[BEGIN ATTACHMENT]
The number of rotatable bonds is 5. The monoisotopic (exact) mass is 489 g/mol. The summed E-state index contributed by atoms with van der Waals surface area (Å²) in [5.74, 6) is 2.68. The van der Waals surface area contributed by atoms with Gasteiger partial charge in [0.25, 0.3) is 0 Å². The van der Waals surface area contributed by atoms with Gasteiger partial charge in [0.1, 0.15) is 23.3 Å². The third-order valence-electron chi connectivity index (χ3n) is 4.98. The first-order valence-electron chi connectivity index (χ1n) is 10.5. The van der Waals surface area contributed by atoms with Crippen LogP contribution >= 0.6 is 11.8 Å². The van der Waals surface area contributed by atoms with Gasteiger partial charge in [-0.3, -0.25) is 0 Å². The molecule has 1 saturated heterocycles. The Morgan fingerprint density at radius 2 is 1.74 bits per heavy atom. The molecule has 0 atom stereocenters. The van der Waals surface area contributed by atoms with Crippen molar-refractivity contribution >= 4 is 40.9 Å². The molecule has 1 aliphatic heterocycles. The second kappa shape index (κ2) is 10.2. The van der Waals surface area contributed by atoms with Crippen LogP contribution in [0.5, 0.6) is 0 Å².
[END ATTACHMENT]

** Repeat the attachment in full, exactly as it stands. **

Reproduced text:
The number of rotatable bonds is 5. The monoisotopic (exact) mass is 489 g/mol. The summed E-state index contributed by atoms with van der Waals surface area (Å²) in [5.74, 6) is 2.68. The van der Waals surface area contributed by atoms with Gasteiger partial charge in [0.25, 0.3) is 0 Å². The van der Waals surface area contributed by atoms with Gasteiger partial charge in [0.1, 0.15) is 23.3 Å². The third-order valence-electron chi connectivity index (χ3n) is 4.98. The first-order valence-electron chi connectivity index (χ1n) is 10.5. The van der Waals surface area contributed by atoms with Crippen LogP contribution >= 0.6 is 11.8 Å². The van der Waals surface area contributed by atoms with Gasteiger partial charge in [-0.3, -0.25) is 0 Å². The molecule has 1 saturated heterocycles. The Morgan fingerprint density at radius 2 is 1.74 bits per heavy atom. The molecule has 0 atom stereocenters. The van der Waals surface area contributed by atoms with Crippen molar-refractivity contribution >= 4 is 40.9 Å². The molecule has 1 aliphatic heterocycles. The second kappa shape index (κ2) is 10.2. The van der Waals surface area contributed by atoms with Crippen LogP contribution in [0.5, 0.6) is 0 Å².